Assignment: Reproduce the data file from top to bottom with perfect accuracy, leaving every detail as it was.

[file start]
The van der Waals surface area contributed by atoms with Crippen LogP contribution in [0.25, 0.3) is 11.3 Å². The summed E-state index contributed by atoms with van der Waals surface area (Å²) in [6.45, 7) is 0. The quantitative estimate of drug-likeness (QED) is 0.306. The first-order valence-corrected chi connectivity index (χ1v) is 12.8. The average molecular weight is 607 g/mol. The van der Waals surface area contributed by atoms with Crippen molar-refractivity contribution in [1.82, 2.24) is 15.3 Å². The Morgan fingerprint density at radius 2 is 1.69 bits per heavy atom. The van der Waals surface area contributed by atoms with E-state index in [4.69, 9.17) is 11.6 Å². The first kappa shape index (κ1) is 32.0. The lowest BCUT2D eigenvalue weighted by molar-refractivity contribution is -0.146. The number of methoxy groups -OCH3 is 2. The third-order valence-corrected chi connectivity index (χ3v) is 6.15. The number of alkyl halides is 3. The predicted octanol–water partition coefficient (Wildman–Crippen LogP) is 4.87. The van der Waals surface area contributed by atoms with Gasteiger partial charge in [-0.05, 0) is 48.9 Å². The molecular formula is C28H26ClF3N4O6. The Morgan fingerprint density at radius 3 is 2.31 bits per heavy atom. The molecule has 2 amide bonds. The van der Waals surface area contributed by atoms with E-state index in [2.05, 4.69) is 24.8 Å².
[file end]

The van der Waals surface area contributed by atoms with Crippen LogP contribution in [0.25, 0.3) is 11.3 Å². The summed E-state index contributed by atoms with van der Waals surface area (Å²) in [6.45, 7) is 0. The quantitative estimate of drug-likeness (QED) is 0.306. The first-order valence-corrected chi connectivity index (χ1v) is 12.8. The average molecular weight is 607 g/mol. The van der Waals surface area contributed by atoms with Crippen molar-refractivity contribution in [1.82, 2.24) is 15.3 Å². The Morgan fingerprint density at radius 2 is 1.69 bits per heavy atom. The van der Waals surface area contributed by atoms with E-state index in [4.69, 9.17) is 11.6 Å². The first kappa shape index (κ1) is 32.0. The lowest BCUT2D eigenvalue weighted by molar-refractivity contribution is -0.146. The number of methoxy groups -OCH3 is 2. The third-order valence-corrected chi connectivity index (χ3v) is 6.15. The number of alkyl halides is 3. The predicted octanol–water partition coefficient (Wildman–Crippen LogP) is 4.87. The van der Waals surface area contributed by atoms with Gasteiger partial charge in [-0.05, 0) is 48.9 Å². The molecular formula is C28H26ClF3N4O6. The Morgan fingerprint density at radius 3 is 2.31 bits per heavy atom. The molecule has 2 amide bonds. The van der Waals surface area contributed by atoms with E-state index in [2.05, 4.69) is 24.8 Å².